# Migration procedure

ImportDomain consists of two stages, account creation and file migration. Stages may be selectively run. Migrations allow fast restoration into ApisCP. Better yet, ApisCP can be used with PowerDNS integration (opens new window) to share DNS servers with cPanel as you transition over.

asciicast (opens new window)

# Components

  • Import account metadata from cp - Apply plan from PLAN= - Preserve STARTDATE=, DEMO=, - Copy storage/bandwidth/domain limits
  • SSL certificates
  • Cronjobs
  • Users, quota limits, passwords - Each user assigned unique user ID - Conflicting email addresses by default fail, set --conflict=merge per Merge Policy (opens new window)
  • Email aliases, forwards - Conflict policy applies
  • Restores inboxes and files within /homedir
  • Addon domains, parked domains (aliases to primary domain)
  • MySQL databases, users (override conflict with -c mysql,dbaseprefix)
  • DNS change on migration, disable with --no-activate
  • Automatic Web App scan + enrollment in nightly updates (--no-scandisables)
  • Add last login IPs to delegated whitelist if platform version supported (v8+, see Caveats (opens new window) section)
  • Translate paths for web-accessible files
  • Convert Mailman mailing lists to Majordomo
  • Migrate SquirrelMail address books and user preferences

# Basic usage

ImportDomain --format=cpanel /path/to/cpmove-backup.tar.gz

# Account creation

An import will faithfully restore whatever options were used in creation. Conflicts may arise and can be remedied by overriding creation options using -c service,parameter=value. For example to change the storage to 10 GB in a restore,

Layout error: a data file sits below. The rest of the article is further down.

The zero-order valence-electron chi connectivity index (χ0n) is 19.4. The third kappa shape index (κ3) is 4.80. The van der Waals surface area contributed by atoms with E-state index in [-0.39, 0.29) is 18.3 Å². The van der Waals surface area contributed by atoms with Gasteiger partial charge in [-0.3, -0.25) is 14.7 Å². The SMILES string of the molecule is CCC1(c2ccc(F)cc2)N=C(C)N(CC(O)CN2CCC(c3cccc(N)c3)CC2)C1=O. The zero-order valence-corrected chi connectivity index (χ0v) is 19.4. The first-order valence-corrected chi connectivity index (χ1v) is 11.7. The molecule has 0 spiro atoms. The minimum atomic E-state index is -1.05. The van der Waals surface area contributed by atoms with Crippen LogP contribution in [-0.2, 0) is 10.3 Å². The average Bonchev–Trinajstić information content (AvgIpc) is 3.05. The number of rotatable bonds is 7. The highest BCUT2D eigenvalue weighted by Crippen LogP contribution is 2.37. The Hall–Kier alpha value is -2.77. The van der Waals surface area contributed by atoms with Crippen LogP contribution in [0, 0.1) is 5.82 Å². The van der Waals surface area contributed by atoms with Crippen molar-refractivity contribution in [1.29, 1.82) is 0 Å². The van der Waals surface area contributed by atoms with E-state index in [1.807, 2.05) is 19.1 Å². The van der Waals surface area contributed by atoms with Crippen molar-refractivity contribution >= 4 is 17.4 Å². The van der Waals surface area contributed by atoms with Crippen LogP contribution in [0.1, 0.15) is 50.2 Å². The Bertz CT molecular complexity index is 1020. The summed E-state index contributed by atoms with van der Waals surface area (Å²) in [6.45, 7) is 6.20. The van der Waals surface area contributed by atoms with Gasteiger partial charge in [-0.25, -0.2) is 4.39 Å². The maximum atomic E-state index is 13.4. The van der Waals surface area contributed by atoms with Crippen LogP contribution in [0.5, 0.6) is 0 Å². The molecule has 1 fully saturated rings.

ImportDomain -c diskquota,quota=10 -c diskquota,units=G --format=cpanel /path/to/cpmove-backup.tar.gz

# Dumping parsed configuration

--dump will dump the configuration inferred from the backup.

ImportDomain --format=cpanel --dump /path/to/cpmove-backup.tar.gz

Sample response:

    plan: basic
    email: matt@apnscp.test
    domain: apnscpbackup.test
    admin_user: atest
    threshold: 104857600000
    units: B
    quota: !!float 3000
    units: MB
    max: null

# Account import

Import occurs following creation. Import is destructive. Any users in conflict or directories in conflict with the backup will be removed during the import stage. Use --no-create to bypass creation and perform just data import.

ImportDomain --format=cpanel --no-create /path/to/cpmove-backup.tar.gz

# Email conflict

Each email account is delivered to a separate user account. Partitioning email into distinct user accounts ensures that an account may have multiple distinct users and each of these users is protected from snooping by other users on the account. Such a format conflicts with cPanel's single UID approach. ApisCP has a few solutions to remedy:

Method Existing Email Conflicting Email Final User
fail foo@a.com foo@b.com n/a, terminate task
merge foo@a.com foo@b.com foo
namespaced foo@a.com foo@b.com foo-b

Conflict strategy may be specified with --conflict=method. The default method is fail.

# Forwarded catch-alls

ApisCP does not allow catch-alls to be forwarded from a server (rationale: the receiving server should act as the MX for that domain). Encountering a forwarded catch-all in the backup will force ApisCP to fail migration as it breaks fidelity. Specify --drop-forwarded-catchalls to disable any catch-alls that forward to another address.

To allow forwarded catch-alls, set [mail] => forwarded_catchall to true: cpcmd scope:set cp.config mail forwarded_catchall true.

# Web Apps

Web Apps emphasize principle of least-privilege where possible, meaning the Web App system files run separate from the user that PHP runs as. If the web server requires write access to any Web App, permission problems may arise. Two methods exist to resolve this,